This season, I want to direct the focus to just a few of the Cisco Corporate Social Responsibility (CSR) partners and non-profits who work tirelessly to give back all year long. These connections are what make the CSR work we do possible. Our partners give us the ability to scale our efforts and create exponential social, environmental, and business impact.

One of our CSR focus areas is education. As the world becomes more connected, new career growth and opportunities in science, technology, engineering, and mathematics (STEM) fields are more plentiful than ever. Yet the majority of U.S. students lack foundational skills in STEM. MIND Research Institute set out to ensure that all students are mathematically equipped to solve the world’s most challenging problems. By developing the game-based Spatial Temporal (ST) Math instructional software program, MIND Research Institute is revolutionizing math education through visual learning. Amazingly, schools that fully implement ST Math see double, and even triple, the growth in math proficiency than comparable schools. Cisco has partnered with MIND Research Institute for over a decade now, helping the organization scale delivery and access to ST Math by transitioning the software to a web-based platform. I’m extremely proud that this work and investment has increased access from 55,000 students in 2007 to more than 800,000 students and 31,000 teachers in 40 states, and is helping develop the workforce of the future. Read More »

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E-rate Modernization: It Just Goes to Show…

…what we can do as a nation to solve what appear to be some of the most insurmountable problems in the world, such as access to the Internet for students in schools across the county.  Astoundingly, 68% of all school districts (73% of rural districts) say that not a single school in their district can meet high-speed connectivity targets today.  And yet, the FCC’s E-rate Modernization Program is making great strides to successful addressing this problem today.

For an additional $1.90 per phone line subscriber per year, up 16 cents from 99 cents per phone line per month, we will be able to deliver Wi-Fi to an additional 10 million students.  This is less than the cost of a medium soda, and certainly less than the cost of a latte, and this is per year.  As a nation, less than $2 per year can provide what many of us take for granted, access to the Internet.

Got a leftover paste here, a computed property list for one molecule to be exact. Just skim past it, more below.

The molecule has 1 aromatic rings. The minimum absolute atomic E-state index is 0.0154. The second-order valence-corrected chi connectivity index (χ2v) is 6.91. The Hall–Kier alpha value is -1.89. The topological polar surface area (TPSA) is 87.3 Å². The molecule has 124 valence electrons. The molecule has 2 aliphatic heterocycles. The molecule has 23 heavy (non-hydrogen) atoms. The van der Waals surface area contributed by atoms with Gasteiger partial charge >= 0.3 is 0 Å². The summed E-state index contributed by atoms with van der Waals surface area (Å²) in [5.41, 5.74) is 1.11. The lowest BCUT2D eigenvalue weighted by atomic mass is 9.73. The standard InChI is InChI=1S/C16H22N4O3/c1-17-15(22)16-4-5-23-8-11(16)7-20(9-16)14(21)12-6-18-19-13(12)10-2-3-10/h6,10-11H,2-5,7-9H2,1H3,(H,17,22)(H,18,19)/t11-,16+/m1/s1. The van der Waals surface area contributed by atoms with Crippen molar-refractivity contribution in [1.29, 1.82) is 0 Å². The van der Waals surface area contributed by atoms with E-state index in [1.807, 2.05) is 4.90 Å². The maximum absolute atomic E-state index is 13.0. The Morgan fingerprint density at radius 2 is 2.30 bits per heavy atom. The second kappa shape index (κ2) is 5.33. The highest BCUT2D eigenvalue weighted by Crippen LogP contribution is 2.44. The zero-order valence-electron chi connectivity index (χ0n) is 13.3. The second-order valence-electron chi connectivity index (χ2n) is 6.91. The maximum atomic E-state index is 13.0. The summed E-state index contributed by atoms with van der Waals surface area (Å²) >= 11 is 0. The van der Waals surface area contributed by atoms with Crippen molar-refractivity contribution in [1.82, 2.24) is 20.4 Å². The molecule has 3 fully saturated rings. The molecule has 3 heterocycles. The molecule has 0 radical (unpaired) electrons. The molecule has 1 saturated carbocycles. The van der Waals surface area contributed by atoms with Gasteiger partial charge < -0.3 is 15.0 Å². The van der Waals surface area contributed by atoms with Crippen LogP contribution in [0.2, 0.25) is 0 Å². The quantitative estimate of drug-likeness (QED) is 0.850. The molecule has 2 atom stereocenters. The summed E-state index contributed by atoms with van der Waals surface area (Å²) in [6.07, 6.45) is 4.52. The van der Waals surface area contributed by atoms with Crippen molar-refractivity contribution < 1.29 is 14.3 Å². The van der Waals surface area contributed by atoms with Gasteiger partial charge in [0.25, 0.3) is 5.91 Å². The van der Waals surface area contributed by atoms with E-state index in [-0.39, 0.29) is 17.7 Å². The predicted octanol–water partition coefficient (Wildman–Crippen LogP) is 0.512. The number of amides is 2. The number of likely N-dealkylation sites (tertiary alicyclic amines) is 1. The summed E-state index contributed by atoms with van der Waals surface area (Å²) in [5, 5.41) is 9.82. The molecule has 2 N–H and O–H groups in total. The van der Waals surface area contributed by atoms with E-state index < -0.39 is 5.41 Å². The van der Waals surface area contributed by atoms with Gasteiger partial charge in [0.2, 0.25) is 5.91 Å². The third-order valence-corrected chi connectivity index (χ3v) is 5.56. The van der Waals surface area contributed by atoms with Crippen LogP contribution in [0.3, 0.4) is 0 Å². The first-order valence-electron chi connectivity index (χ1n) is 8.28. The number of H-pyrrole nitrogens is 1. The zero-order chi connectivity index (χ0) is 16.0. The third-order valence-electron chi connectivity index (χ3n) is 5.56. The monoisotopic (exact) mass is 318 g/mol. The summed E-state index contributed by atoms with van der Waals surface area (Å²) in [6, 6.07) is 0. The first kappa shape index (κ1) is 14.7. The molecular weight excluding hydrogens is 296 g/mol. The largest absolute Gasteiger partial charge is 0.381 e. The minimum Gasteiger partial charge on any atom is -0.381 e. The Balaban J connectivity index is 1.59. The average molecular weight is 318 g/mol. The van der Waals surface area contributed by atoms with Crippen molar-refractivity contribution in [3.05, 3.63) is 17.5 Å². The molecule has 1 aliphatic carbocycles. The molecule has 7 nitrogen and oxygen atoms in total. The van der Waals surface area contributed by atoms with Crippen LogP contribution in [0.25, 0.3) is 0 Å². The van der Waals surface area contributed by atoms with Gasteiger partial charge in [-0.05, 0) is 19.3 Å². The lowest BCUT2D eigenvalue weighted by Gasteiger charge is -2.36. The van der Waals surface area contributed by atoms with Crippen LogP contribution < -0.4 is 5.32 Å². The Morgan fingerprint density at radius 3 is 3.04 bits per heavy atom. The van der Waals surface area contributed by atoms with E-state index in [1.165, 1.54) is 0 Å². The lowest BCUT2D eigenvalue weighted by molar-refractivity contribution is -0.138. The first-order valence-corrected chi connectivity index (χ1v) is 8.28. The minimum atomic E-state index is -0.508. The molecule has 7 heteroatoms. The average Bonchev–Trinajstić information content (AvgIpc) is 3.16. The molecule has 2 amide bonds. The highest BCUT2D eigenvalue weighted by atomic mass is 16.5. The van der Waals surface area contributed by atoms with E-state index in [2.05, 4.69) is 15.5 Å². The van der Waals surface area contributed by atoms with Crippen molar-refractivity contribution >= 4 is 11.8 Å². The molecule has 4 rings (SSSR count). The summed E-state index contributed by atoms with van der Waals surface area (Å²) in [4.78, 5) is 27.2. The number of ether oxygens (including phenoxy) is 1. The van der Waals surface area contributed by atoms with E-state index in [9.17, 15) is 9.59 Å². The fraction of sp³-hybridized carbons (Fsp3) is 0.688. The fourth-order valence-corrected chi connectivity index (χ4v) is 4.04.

Yesterday’s announcement of a draft plan by FCC Chairman Thomas Wheeler  to increase the E-rate fund by $1.5B annually is welcome news for schools struggling to provide access to students.  If approved, this means that the overall E-rate cap will increase from $2.4B to $3.9B, and it will include a series of targeted policy changes to enhance options available for schools and libraries to purchase affordable high-speed broadband.

Our chairman and CEO of Cisco, John Chambers, said in a statement yesterday, “This proposal, if adopted, will breathe new life into the program and will help our children and grandchildren prepare for an ‘Internet of Everything’ future where technology is integrated into all aspects of work, life, and education.”

In total, the program improvements will target an additional $5B for Wi-Fi over the next five years, which is sufficient to expand Wi-Fi networks in all schools and libraries. The effort will potentially provide a 75% increase in Wi-Fi funding for rural schools over the next five years and a 60 percent increase for urban schools, delivering Wi-Fi to an additional 10 million students in 2015 alone.

It just goes to show that, together, we can make a difference.  We can provide access, and we can prepare our students for the future.